Most of us are used to seeing infomercials where a product is offered with a free trial period. You pay the advertised price, and then if you decide you don’t like the product, you return it, and get your money back.
Now, there is a new breed of promotion, like this PowerMeter ad. It appears you pay $9.95 for the device that measures the speed of your golf swing, and if you don’t like it, you can return it within 30 days.
If on the other hand you like it, you might assume that you just keep it. Not so fast.
“If after 30 days you still like the Medicus Power Meter, then it’s just 4 payments of $19.95″ … PowerMeter website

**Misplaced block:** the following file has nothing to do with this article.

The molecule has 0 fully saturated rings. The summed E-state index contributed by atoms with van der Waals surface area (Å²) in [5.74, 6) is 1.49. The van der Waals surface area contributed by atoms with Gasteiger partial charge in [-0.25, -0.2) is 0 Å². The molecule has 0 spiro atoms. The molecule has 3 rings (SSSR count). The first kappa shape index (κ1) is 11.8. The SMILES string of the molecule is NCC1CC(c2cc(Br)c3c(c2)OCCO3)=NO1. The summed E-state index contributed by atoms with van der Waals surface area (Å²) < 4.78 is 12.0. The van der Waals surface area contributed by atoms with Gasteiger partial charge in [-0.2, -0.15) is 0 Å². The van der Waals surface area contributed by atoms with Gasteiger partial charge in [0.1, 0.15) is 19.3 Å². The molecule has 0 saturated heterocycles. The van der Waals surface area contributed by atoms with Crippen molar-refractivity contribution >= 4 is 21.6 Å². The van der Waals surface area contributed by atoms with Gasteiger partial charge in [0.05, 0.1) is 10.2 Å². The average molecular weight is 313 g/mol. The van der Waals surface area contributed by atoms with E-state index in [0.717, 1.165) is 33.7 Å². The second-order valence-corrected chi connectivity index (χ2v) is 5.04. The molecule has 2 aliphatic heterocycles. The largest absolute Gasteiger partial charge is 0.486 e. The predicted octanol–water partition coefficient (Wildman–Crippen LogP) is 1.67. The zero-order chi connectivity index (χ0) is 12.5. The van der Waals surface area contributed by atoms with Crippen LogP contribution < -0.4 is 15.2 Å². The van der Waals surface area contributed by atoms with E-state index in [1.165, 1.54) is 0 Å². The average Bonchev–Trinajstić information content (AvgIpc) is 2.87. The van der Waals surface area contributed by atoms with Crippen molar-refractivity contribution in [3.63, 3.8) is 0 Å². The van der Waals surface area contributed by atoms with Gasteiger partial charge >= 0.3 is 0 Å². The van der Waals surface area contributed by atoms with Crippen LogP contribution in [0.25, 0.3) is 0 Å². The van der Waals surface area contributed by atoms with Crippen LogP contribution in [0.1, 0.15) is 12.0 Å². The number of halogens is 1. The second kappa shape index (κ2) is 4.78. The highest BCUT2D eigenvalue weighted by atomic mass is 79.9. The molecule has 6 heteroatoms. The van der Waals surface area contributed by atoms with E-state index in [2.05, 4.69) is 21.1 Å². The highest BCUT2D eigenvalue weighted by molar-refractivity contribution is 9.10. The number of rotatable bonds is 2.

So the $9.95 advertised price is the price of the “risk free trial”, not the price of the item. If you keep the PowerMeter, it will cost you a total $89.75 .
The total price of the item may come as a surprise to purchasers who assumed the price that was advertised was in fact the price of the product. To make matters worse, most infomercials that use this new technique of advertising, don’t disclose the actual cost of the product itself in the commercial even in mouse print.
Incidentally, if you don’t keep the product, it isn’t even clear if you get your $9.95 back because this was not a “free trial” but a “risk free trial.”
Thanks to Eric from the Montgomery County Office of Consumer Protection for this submission.